“And actually, this is what I want you to do,” he says to Hathach. “I want you to go to the queen. Go to the queen. And you just tell her what’s happened, and have her go to the king”— this is verse 8—“and beg his favor and plead with him on behalf of her people.” “Her people.” So, the secret is out. Her people? If no one had known before, Hathach knows now that the queen is actually a Jew; that she is included in this edict of extermination; that she, then, personally, and her family, faces the threat that has been unleashed as a result of this plot by Haman. “Go to the king, beg and plead on behalf of her people.”
Well, Esther then responds. You see that in verse 9: And Hathach went and told Esther what Mordecai had said.” Here we go again. “Then Esther spoke to Hathach and commanded him to go to Mordecai.” “Okay, go back again. This is what you need to say to him.” So, you have the reaction of Mordecai, you have the elevation of Esther, you have Esther’s isolation, you have Hathach’s intervention, and then you have Esther’s response. And this will be all we’ll be able to do before we wrap this up.
Notice the response of Esther: “Go back to Mordecai and say…” Now, let me just try and summarize it. Basically, she says, “Go back to Mordecai and say, ‘That’s easy for you to say. That’s easy for you to say. You’re not the one that’s going to do this.’” She’s essentially saying to Hathach, “Go back to Mordecai and say, ‘Let’s be practical about things. Let’s use our minds on this one. Let’s not get carried away here. Let’s be sensible.’” All the kinds of things that people say when there is some great drama before us, when there is some adventure that awaits us, when there is some challenge that faces us. There’s always somebody who is very quick to say, “Now, let’s just make sure that we’re very sensible about this. We don’t want to do anything crazy. We don’t want to really start trusting God in this situation. I mean, they’re gonna think we’re nuts if we start that kind of conversation.”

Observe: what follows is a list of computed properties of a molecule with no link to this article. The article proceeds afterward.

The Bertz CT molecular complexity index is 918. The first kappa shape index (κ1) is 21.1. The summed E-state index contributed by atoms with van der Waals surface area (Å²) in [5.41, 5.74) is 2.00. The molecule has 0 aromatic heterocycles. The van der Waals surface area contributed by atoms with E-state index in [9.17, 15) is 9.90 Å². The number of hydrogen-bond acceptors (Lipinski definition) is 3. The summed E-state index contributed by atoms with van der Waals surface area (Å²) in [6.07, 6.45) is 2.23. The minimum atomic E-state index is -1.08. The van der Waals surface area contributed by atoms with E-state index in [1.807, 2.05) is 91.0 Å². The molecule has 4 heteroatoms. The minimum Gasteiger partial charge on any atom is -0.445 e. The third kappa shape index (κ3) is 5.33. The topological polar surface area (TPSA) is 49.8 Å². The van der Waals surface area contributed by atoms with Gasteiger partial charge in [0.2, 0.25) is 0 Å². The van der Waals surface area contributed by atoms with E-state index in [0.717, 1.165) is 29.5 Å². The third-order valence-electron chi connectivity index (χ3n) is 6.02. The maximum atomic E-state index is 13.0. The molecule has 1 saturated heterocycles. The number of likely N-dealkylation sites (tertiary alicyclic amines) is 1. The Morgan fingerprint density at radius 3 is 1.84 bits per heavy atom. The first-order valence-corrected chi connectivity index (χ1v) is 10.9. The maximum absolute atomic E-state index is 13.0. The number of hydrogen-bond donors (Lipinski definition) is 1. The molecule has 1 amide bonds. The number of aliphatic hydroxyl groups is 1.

“No,” she says, “listen, you just don’t walk into the king’s presence. It’s a risky business.” And she says, “Everyone knows, all the people of the king’s provinces know”—and therefore, the inference is “and Mordecai ought to know as well”—“that the law forbids anyone who is unsummoned to enter. And if you do enter, the penalty is death.”
Now, I said to you that this story is full of irony. Here’s one of the ironies, just in passing, for those of you who like stories. You think about it: in chapter 1, Vashti… Vashti is gone. Why? Because she wouldn’t come when the king told her to. Now, apparently, Esther faces the possibility of being gone, because she’s gonna go when the king hasn’t told her to. So we might be down two queens here before we get to chapter 5, and there’s only one queen in a chess game, so that couldn’t be. The chances of her losing her head are significant. In fact, the only chance of being able to pull this off is if the king gives a nod and a wink to the henchmen that stand around him. It actually says that he would motion with his royal scepter—that when somebody intruded in the king’s presence, immediately would go on to full alert, and the men who were ready to deal with the predicament would look to the king to see whether he said, “Oh no, it’s okay, you can let her stay.” But she doesn’t know whether the king will treat her in that way or not.